Olbermann Compares Bush Supporters to Lincoln's Opponents, Distorts Poll Blaming Bush

<p><img vspace="0" hspace="0" border="0" align="right" src="http://newsbusters.org/media/2005-09-07-MSNBCCount.jpg" />On Wednesday night's <i>Countdown</i>, MSNBC's Keith Olbermann, one night after he scathingly attacked President Bush's handling of hurricane relief (<a href="http://newsbusters.org/node/1021">see this Wednesday NewsBusters posting</a>), made what seems to be a bizarre comparison between those who approve of Bush's handling of disaster relief and those who voted against Lincoln's re-election in 1864.</p><p>Olbermann relayed his belief that the current political climate was a &quot;re-creation&quot; of the &quot;mindset of the national politics of the year 1864,&quot; the year when 45 percent of American voters voted for Democratic candidate George McClellan, &quot;whose campaign platform consisted entirely of promising to immediately end the war, let the South secede, and let slavery continue there.&quot; Considering the recent criticisms made by some that President Bush was insensitive to hurricane victims trapped in New Orleans because most were black, Olbermann's choice of McClellan, a man who ran on a pro-slavery platform, suspiciously looks like an accusation that Bush's supporters similarly are insensitive to the black population, or, at least, are supporting a man who is just as obviously undeserving of support as McClellan was.</p><p>Olbermann then went on to recite Gallup poll results that shed light on whom the public blames for disaster relief problems, but excluded the finding that only 13 percent of those polled believe Bush was &quot;most responsible for the problems in New Orleans after the hurricane.&quot; He instead distorted the results by combining those who blame Bush -- 13 percent -- and those who blame federal agencies -- 18 percent -- to say that 31 percent blame &quot;the President or federal agencies.&quot;</p><p>A complete transcript of Olbermann's comments follows:</p><p>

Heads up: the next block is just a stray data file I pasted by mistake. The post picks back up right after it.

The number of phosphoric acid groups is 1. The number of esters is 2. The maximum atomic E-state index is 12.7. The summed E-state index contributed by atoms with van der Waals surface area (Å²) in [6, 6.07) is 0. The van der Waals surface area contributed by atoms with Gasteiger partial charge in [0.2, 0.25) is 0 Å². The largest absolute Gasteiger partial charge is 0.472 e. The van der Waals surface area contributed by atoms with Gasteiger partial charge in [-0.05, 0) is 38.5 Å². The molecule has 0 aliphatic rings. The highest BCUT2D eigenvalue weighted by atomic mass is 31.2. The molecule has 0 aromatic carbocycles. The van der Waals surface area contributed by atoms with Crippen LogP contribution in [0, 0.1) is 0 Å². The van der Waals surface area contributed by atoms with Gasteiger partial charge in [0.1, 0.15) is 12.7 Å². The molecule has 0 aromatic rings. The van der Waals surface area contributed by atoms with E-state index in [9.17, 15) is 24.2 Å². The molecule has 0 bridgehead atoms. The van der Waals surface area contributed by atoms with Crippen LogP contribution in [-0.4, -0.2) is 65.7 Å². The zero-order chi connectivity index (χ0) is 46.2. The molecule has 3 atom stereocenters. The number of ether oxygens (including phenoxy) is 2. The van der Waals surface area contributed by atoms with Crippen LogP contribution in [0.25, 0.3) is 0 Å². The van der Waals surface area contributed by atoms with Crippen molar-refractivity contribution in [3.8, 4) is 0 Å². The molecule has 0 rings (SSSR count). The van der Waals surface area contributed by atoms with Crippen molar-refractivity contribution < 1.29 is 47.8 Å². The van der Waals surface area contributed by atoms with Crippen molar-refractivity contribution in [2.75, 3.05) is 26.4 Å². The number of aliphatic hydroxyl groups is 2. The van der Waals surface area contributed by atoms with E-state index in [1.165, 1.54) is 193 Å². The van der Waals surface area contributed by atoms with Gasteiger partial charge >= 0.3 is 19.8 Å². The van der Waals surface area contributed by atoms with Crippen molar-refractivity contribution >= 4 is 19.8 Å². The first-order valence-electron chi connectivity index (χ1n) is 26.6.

<!--break--> Keith Olbermann, on the September 7 <i>Countdown</i>: &quot;It would seemingly be impossible to re-create the mindset of the national politics of the year 1864. But consider the fact that in the middle of the Civil War, just after the capture of Atlanta, with victory, as it proved, no more than five months away, with only people in the Northern states eligible to cast a ballot, with all that, 45 percent of all voters still voted against the Republican, Abraham Lincoln, and for the Democrat, George McClellan. McClellan, whose campaign platform consisted entirely of promising to immediately end the war, let the South secede, and let slavery continue there, 45 percent, 1.8 million out of 4 million voters said yes to that. </p><p>&quot;Our third story in the <i>Countdown</i>: Well, maybe it isn't impossible to re-create the mindset of the national politics of the year 1864. The latest Gallup poll results are in. Only 10 percent of Democrats give the President a positive rating for his response to the hurricane, and only 10 percent of Republicans give the President a negative rating for his response to the hurricane. Taken as a whole, 10 percent of the country thinks Mr. Bush did great, 25 percent good, 21 percent neither good nor bad, 18 percent bad, 24 percent terrible. Cut out the middle, that's 35 percent good or great and 42 percent bad or terrible. In that black-and-white fashion, he gets about the same blame as everybody else. How'd the federal agencies do? 35 percent good or great, 42 percent bad or terrible, exactly the same as the President. How about state and local officials? 37 percent good or great, 35 percent bad or terrible. Who's most responsible for the problems in New Orleans after the hurricane? 'No one to blame' was the clear winner with 38 percent. 'The President or federal agencies' 31 percent, 'state or local officials' 25 percent. </p><p>&quot;And one old number, though, for contrast, how the President was perceived shortly after the great crisis of 9/11. Gallup poll closing Friday September 22, 2001, 90 percent approved of how he was doing his job, six percent disapproved. Continuing the theme of bipartisanship, 'bi' as in goodbye. Speaker of the House Dennis Hastert and Majority Leader of the Senate, Bill Frist, meeting the media this afternoon to announce a joint House-Senate bipartisan investigation into the preparation and response to Katrina, but, when reached for comment, the office of Senate Minority Leader Harry Reid said the Republicans have not contacted the Democrats at all about any investigation. Whether you are a Republican or a Democrat, the thought may have already crossed your mind: Is this disconnect between the two sides really political or have the members of each party simply begun to inhabit separate and mutually exclusive physical planes of existence? You know, like separate universes?&quot;</p>